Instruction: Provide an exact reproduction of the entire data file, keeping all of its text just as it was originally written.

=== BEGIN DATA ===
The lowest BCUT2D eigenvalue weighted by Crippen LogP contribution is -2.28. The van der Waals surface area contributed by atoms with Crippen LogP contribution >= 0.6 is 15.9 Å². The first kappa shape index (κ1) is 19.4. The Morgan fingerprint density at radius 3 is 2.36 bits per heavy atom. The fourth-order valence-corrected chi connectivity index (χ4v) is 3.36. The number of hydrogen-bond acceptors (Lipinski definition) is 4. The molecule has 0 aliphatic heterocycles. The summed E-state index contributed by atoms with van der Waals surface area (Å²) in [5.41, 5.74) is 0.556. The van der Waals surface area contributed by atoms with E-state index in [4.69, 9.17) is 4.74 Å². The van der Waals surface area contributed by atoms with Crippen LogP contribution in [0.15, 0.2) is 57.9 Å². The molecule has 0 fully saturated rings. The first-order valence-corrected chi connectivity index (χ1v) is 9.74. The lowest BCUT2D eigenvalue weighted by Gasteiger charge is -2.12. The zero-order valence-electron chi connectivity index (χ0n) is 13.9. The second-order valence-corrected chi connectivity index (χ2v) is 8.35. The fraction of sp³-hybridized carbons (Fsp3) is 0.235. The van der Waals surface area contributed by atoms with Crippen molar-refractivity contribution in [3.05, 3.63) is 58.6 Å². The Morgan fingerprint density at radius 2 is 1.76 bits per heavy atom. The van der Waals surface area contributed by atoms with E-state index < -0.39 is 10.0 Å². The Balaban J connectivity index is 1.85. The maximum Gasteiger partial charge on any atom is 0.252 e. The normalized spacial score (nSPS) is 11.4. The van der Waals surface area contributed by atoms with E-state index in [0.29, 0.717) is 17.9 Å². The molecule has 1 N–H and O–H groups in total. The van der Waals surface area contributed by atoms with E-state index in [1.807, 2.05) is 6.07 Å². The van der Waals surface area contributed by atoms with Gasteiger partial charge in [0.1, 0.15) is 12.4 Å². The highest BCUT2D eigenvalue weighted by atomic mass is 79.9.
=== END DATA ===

The lowest BCUT2D eigenvalue weighted by Crippen LogP contribution is -2.28. The van der Waals surface area contributed by atoms with Crippen LogP contribution >= 0.6 is 15.9 Å². The first kappa shape index (κ1) is 19.4. The Morgan fingerprint density at radius 3 is 2.36 bits per heavy atom. The fourth-order valence-corrected chi connectivity index (χ4v) is 3.36. The number of hydrogen-bond acceptors (Lipinski definition) is 4. The molecule has 0 aliphatic heterocycles. The summed E-state index contributed by atoms with van der Waals surface area (Å²) in [5.41, 5.74) is 0.556. The van der Waals surface area contributed by atoms with E-state index in [4.69, 9.17) is 4.74 Å². The van der Waals surface area contributed by atoms with Crippen LogP contribution in [0.15, 0.2) is 57.9 Å². The molecule has 0 fully saturated rings. The first-order valence-corrected chi connectivity index (χ1v) is 9.74. The lowest BCUT2D eigenvalue weighted by Gasteiger charge is -2.12. The zero-order valence-electron chi connectivity index (χ0n) is 13.9. The second-order valence-corrected chi connectivity index (χ2v) is 8.35. The fraction of sp³-hybridized carbons (Fsp3) is 0.235. The van der Waals surface area contributed by atoms with Crippen molar-refractivity contribution in [3.05, 3.63) is 58.6 Å². The Morgan fingerprint density at radius 2 is 1.76 bits per heavy atom. The van der Waals surface area contributed by atoms with E-state index < -0.39 is 10.0 Å². The Balaban J connectivity index is 1.85. The maximum Gasteiger partial charge on any atom is 0.252 e. The normalized spacial score (nSPS) is 11.4. The van der Waals surface area contributed by atoms with E-state index in [0.29, 0.717) is 17.9 Å². The molecule has 1 N–H and O–H groups in total. The van der Waals surface area contributed by atoms with E-state index in [1.807, 2.05) is 6.07 Å². The van der Waals surface area contributed by atoms with Gasteiger partial charge in [0.1, 0.15) is 12.4 Å². The highest BCUT2D eigenvalue weighted by atomic mass is 79.9.